We are en route to Mbarara in Western Uganda. In front of us, a small truck lugs long skinny tree trunks. As we pass through a town, I see small buildings advertising Airtel, Africel, and MTN. Plantain bunches and pineapples are sold in markets. Further on, gates and doors are sold in large lots. A bicycle struggles uphill and the boda bodas swerve through cars. Women have set up small stoves and cook meals on the side of the road. Umbrellas provide shade, although today clouds roll over the blue sky, keeping the hills cool.
Mosques and churches are interspersed between homes, markets, and stores. Gas stations line the roads selling gasoline, petroleum, and kerosene. A woman waits on the side of the road for a taxi going her direction. Another woman carries grocery bags from market to her car. A businessman stands outside of a building on his phone, looking serious. It’s only 10am, so I don’t see many children, but by 4pm they will flood the streets, playing with each other on their walk home. Large billboards, this one advertising Supreme Maize and Wheat, wave us onwards.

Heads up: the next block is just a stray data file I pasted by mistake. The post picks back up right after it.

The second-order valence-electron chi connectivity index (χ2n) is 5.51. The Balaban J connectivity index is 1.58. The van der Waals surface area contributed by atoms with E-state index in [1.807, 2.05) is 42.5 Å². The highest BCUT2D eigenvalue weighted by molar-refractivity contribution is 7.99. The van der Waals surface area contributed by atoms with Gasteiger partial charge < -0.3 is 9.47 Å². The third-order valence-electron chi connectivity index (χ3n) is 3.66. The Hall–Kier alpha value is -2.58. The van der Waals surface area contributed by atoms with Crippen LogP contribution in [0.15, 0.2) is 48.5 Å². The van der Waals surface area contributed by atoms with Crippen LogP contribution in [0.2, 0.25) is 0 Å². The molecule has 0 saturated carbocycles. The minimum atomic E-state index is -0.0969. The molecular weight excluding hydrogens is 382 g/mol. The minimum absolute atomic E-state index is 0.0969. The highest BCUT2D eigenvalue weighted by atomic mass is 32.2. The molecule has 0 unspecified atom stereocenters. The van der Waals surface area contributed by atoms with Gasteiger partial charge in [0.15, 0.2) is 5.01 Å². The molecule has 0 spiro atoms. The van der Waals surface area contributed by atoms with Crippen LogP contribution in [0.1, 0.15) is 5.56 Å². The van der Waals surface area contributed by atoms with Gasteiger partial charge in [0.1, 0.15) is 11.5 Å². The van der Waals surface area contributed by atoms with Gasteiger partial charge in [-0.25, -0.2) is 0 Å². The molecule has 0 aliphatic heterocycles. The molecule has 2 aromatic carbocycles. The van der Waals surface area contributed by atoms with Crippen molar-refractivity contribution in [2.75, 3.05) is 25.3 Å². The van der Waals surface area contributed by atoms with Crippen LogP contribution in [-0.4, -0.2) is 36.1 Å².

We speed up, leaving town, and are surrounded by dense greenery and red clay. The roofs of homes in the distance are also red, like the earth. There are tall skinny trees and small banana trees. We go up and down small hills, passing clothes drying on the line. Telephone wires follow the road, keeping everyone connected.
What were you expecting before you got here, Hannah? What a strange question. Everywhere I stand on the sphere, my feet are on the ground and gravity keeps me down. Earth is earth. The sky is blue, the grass is green, and people go about their day not noticing the bus of American students rolling through their town.